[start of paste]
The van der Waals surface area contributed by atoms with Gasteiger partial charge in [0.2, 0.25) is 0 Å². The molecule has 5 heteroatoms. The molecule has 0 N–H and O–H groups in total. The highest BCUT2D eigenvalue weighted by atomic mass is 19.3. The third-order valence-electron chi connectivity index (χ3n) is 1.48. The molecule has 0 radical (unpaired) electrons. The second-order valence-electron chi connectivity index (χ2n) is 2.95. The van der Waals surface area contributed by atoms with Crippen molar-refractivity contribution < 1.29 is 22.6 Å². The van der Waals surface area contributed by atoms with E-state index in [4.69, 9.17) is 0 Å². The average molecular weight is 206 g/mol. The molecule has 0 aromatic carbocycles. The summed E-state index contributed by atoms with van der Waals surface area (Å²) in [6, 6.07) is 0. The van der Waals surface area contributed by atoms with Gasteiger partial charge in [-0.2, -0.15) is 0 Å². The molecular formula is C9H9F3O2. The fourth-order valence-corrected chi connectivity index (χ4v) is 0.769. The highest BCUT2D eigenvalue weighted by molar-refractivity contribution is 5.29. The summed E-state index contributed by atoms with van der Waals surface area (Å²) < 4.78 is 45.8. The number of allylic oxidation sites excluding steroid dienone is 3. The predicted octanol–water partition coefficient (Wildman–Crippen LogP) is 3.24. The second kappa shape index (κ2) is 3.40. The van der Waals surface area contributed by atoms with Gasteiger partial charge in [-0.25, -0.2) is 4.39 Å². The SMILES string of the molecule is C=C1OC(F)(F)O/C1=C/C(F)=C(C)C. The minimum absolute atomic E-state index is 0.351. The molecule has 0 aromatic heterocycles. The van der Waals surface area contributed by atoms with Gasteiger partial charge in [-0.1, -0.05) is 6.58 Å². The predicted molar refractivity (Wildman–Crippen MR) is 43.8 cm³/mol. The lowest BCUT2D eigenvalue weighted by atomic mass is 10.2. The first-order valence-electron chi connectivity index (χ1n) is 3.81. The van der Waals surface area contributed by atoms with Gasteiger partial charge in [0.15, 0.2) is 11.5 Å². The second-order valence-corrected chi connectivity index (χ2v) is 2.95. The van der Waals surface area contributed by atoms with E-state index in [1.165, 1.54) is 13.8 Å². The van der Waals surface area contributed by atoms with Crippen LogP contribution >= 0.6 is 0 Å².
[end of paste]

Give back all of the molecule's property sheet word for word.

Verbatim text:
The van der Waals surface area contributed by atoms with Gasteiger partial charge in [0.2, 0.25) is 0 Å². The molecule has 5 heteroatoms. The molecule has 0 N–H and O–H groups in total. The highest BCUT2D eigenvalue weighted by atomic mass is 19.3. The third-order valence-electron chi connectivity index (χ3n) is 1.48. The molecule has 0 radical (unpaired) electrons. The second-order valence-electron chi connectivity index (χ2n) is 2.95. The van der Waals surface area contributed by atoms with Crippen molar-refractivity contribution < 1.29 is 22.6 Å². The van der Waals surface area contributed by atoms with E-state index in [4.69, 9.17) is 0 Å². The average molecular weight is 206 g/mol. The molecule has 0 aromatic carbocycles. The summed E-state index contributed by atoms with van der Waals surface area (Å²) in [6, 6.07) is 0. The van der Waals surface area contributed by atoms with Gasteiger partial charge in [-0.2, -0.15) is 0 Å². The molecular formula is C9H9F3O2. The fourth-order valence-corrected chi connectivity index (χ4v) is 0.769. The highest BCUT2D eigenvalue weighted by molar-refractivity contribution is 5.29. The summed E-state index contributed by atoms with van der Waals surface area (Å²) < 4.78 is 45.8. The number of allylic oxidation sites excluding steroid dienone is 3. The predicted octanol–water partition coefficient (Wildman–Crippen LogP) is 3.24. The second kappa shape index (κ2) is 3.40. The van der Waals surface area contributed by atoms with Gasteiger partial charge in [-0.25, -0.2) is 4.39 Å². The SMILES string of the molecule is C=C1OC(F)(F)O/C1=C/C(F)=C(C)C. The minimum absolute atomic E-state index is 0.351. The molecule has 0 aromatic heterocycles. The van der Waals surface area contributed by atoms with Gasteiger partial charge in [-0.1, -0.05) is 6.58 Å². The predicted molar refractivity (Wildman–Crippen MR) is 43.8 cm³/mol. The lowest BCUT2D eigenvalue weighted by atomic mass is 10.2. The first-order valence-electron chi connectivity index (χ1n) is 3.81. The van der Waals surface area contributed by atoms with Gasteiger partial charge in [0.15, 0.2) is 11.5 Å². The second-order valence-corrected chi connectivity index (χ2v) is 2.95. The van der Waals surface area contributed by atoms with E-state index in [1.165, 1.54) is 13.8 Å². The van der Waals surface area contributed by atoms with Crippen LogP contribution >= 0.6 is 0 Å².